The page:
“If you want to lead, you must read,” was a maxim that Roosevelt took seriously. It was merely an extension of his whole philosophy of life: making the most of his mind was of a piece with making the most of his body. It was merely an exercise of good stewardship.
Looking back on my years as an Independent Baptist who kept his eye on TBN, and his ear on Christian radio, I must admit that I had always been susceptible to just about every end times related conspiracy theory that came my way. Believe me, if you watch TBN, at least back in the eighties, you learned about a lot of end times related conspiracy theories. When it comes to Independent Baptist church life, however, preaching on the end times can be a mixed bag: some will major on it, others will minor on it and still others may avoid it almost completely, claiming they find no practical application to be had in the preaching of prophecy.
After I discovered Peter Ruckman, whom I affectionately refer to as “The King of the King James Onlyists,” I gained, not only a rich source of bad information regarding biblical textual criticism, but also a rich source of bad information regarding end times related conspiracy theories. Eventually, I discovered that prophecy preacher, Texe Marrs, whose books I sold as a teenager in the Christian bookstore at which I worked as a high school student, was a fellow “Ruckmanite.” Now, this man is a conspiracy theorist par excellence! Like Will Rogers once said about men, Texe Marrs never met a conspiracy theory he didn’t like. You can enjoy this man’s ravings at www.texemarrs.com.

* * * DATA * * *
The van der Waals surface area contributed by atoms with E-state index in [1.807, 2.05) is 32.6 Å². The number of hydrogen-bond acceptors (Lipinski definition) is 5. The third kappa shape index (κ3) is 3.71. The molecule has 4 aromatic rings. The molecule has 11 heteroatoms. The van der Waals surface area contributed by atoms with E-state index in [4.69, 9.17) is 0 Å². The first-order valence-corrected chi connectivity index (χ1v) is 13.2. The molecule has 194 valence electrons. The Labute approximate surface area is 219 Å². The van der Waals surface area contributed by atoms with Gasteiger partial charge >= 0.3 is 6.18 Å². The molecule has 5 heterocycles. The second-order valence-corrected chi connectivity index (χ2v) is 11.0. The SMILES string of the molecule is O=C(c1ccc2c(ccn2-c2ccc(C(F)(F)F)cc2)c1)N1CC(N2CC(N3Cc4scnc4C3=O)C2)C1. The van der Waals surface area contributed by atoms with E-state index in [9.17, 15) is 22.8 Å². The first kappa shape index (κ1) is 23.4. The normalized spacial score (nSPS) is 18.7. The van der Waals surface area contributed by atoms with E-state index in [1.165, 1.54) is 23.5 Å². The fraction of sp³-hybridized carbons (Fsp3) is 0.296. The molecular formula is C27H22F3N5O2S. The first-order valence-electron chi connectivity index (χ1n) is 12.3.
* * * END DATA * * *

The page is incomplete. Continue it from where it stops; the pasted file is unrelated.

One of the most outstanding conspiracy theories that I recalled hearing about frequently during those years, was the claim that the burgeoning European Union had developed a super-computer in Brussels, Belgium which had the capability of tracking and storing not only the vitals statistics of everyone on the planet, but also their shopping habits. Rumor had it that the “Revived Roman Empire” that was the European Union had further plans to one day see to it that everyone was marked with some sort of electronic device on their forehead or the back of their hand, that featured a number by which the entire population of the world could be catalogued and tracked by this EU super-computer that just happened to be nick-named “The Beast.” This, we were assured, would be the way Revelation’s prophecies regarding the mark of the Beast would be fulfilled in the Great Tribulation period. Oh, the dread that overtook us all as we periodically heard the news of further technological advancements that brought us step by step closer to the eventual unveiling of the New World Order under the seductive, yet tyrannical rule of the Antichrist.